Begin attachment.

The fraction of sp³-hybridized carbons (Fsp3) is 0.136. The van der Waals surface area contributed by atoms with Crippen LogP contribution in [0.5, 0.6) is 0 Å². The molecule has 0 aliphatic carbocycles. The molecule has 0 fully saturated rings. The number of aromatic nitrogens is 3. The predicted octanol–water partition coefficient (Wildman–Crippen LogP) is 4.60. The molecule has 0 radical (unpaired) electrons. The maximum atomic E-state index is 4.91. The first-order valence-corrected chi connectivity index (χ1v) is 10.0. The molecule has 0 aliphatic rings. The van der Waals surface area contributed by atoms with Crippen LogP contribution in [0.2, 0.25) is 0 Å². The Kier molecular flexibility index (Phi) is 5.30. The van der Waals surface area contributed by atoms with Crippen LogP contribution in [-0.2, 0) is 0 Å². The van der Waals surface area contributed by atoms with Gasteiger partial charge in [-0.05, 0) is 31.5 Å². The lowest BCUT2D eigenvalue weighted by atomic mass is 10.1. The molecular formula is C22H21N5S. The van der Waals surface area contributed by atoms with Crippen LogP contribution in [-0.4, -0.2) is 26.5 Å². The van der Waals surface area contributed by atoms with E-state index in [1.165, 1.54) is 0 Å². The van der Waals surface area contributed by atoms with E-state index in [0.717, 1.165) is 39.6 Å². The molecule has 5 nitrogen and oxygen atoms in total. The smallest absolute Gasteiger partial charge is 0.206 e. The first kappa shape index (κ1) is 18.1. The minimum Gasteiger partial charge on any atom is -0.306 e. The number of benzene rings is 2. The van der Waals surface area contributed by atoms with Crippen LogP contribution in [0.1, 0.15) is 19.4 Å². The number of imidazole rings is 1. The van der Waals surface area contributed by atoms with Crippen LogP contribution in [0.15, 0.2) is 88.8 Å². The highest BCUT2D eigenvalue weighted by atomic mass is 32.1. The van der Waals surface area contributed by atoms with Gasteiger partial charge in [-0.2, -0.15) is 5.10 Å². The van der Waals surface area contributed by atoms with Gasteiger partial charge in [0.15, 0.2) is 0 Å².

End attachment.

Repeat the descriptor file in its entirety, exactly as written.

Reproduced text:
The fraction of sp³-hybridized carbons (Fsp3) is 0.136. The van der Waals surface area contributed by atoms with Crippen LogP contribution in [0.5, 0.6) is 0 Å². The molecule has 0 aliphatic carbocycles. The molecule has 0 fully saturated rings. The number of aromatic nitrogens is 3. The predicted octanol–water partition coefficient (Wildman–Crippen LogP) is 4.60. The molecule has 0 radical (unpaired) electrons. The maximum atomic E-state index is 4.91. The first-order valence-corrected chi connectivity index (χ1v) is 10.0. The molecule has 0 aliphatic rings. The van der Waals surface area contributed by atoms with Crippen LogP contribution in [0.2, 0.25) is 0 Å². The Kier molecular flexibility index (Phi) is 5.30. The van der Waals surface area contributed by atoms with Crippen LogP contribution in [-0.2, 0) is 0 Å². The van der Waals surface area contributed by atoms with Gasteiger partial charge in [-0.05, 0) is 31.5 Å². The lowest BCUT2D eigenvalue weighted by atomic mass is 10.1. The molecular formula is C22H21N5S. The van der Waals surface area contributed by atoms with Crippen LogP contribution in [-0.4, -0.2) is 26.5 Å². The van der Waals surface area contributed by atoms with E-state index in [1.165, 1.54) is 0 Å². The van der Waals surface area contributed by atoms with E-state index in [0.717, 1.165) is 39.6 Å². The molecule has 5 nitrogen and oxygen atoms in total. The smallest absolute Gasteiger partial charge is 0.206 e. The first kappa shape index (κ1) is 18.1. The minimum Gasteiger partial charge on any atom is -0.306 e. The number of benzene rings is 2. The van der Waals surface area contributed by atoms with Crippen LogP contribution in [0.1, 0.15) is 19.4 Å². The number of imidazole rings is 1. The van der Waals surface area contributed by atoms with Crippen LogP contribution in [0.15, 0.2) is 88.8 Å². The highest BCUT2D eigenvalue weighted by atomic mass is 32.1. The van der Waals surface area contributed by atoms with Gasteiger partial charge in [-0.2, -0.15) is 5.10 Å². The van der Waals surface area contributed by atoms with Gasteiger partial charge in [0.15, 0.2) is 0 Å².